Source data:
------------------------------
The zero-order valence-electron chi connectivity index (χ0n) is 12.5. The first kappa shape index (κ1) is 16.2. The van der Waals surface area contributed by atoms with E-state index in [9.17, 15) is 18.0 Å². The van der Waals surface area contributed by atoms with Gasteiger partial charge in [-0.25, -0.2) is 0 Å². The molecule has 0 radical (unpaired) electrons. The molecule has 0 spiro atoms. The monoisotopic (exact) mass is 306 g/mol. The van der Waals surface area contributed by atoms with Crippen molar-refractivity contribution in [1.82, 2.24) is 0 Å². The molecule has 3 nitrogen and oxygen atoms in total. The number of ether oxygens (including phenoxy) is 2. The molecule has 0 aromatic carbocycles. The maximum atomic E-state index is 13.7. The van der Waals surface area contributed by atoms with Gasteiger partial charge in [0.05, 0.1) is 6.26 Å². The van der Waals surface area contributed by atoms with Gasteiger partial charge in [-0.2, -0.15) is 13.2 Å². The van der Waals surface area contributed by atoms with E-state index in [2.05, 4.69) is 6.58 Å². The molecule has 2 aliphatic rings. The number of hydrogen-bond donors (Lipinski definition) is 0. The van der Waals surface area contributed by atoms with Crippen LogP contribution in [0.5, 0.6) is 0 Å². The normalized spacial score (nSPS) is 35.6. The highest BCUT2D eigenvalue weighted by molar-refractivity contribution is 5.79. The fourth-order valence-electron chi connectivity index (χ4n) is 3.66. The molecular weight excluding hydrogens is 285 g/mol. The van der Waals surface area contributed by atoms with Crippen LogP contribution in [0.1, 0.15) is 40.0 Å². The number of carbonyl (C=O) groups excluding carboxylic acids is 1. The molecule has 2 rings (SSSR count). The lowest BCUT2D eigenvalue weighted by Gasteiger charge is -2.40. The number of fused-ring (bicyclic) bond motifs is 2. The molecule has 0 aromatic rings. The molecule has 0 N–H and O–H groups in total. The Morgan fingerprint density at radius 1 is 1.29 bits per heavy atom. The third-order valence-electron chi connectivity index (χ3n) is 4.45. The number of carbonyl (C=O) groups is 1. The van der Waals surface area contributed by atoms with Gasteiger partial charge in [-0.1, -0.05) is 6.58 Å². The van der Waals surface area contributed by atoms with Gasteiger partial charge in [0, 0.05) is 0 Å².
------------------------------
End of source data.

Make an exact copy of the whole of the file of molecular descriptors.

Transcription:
The zero-order valence-electron chi connectivity index (χ0n) is 12.5. The first kappa shape index (κ1) is 16.2. The van der Waals surface area contributed by atoms with E-state index in [9.17, 15) is 18.0 Å². The van der Waals surface area contributed by atoms with Gasteiger partial charge in [-0.25, -0.2) is 0 Å². The molecule has 0 radical (unpaired) electrons. The molecule has 0 spiro atoms. The monoisotopic (exact) mass is 306 g/mol. The van der Waals surface area contributed by atoms with Crippen molar-refractivity contribution in [1.82, 2.24) is 0 Å². The molecule has 3 nitrogen and oxygen atoms in total. The number of ether oxygens (including phenoxy) is 2. The molecule has 0 aromatic carbocycles. The maximum atomic E-state index is 13.7. The van der Waals surface area contributed by atoms with Gasteiger partial charge in [0.05, 0.1) is 6.26 Å². The van der Waals surface area contributed by atoms with Gasteiger partial charge in [-0.2, -0.15) is 13.2 Å². The van der Waals surface area contributed by atoms with E-state index in [2.05, 4.69) is 6.58 Å². The molecule has 2 aliphatic rings. The number of hydrogen-bond donors (Lipinski definition) is 0. The van der Waals surface area contributed by atoms with Crippen LogP contribution in [0.5, 0.6) is 0 Å². The normalized spacial score (nSPS) is 35.6. The highest BCUT2D eigenvalue weighted by molar-refractivity contribution is 5.79. The fourth-order valence-electron chi connectivity index (χ4n) is 3.66. The molecular weight excluding hydrogens is 285 g/mol. The van der Waals surface area contributed by atoms with Crippen LogP contribution in [0.1, 0.15) is 40.0 Å². The number of carbonyl (C=O) groups excluding carboxylic acids is 1. The molecule has 2 rings (SSSR count). The lowest BCUT2D eigenvalue weighted by Gasteiger charge is -2.40. The number of fused-ring (bicyclic) bond motifs is 2. The molecule has 0 aromatic rings. The molecule has 0 N–H and O–H groups in total. The Morgan fingerprint density at radius 1 is 1.29 bits per heavy atom. The third-order valence-electron chi connectivity index (χ3n) is 4.45. The number of carbonyl (C=O) groups is 1. The van der Waals surface area contributed by atoms with Gasteiger partial charge in [-0.1, -0.05) is 6.58 Å². The van der Waals surface area contributed by atoms with Gasteiger partial charge in [0, 0.05) is 0 Å².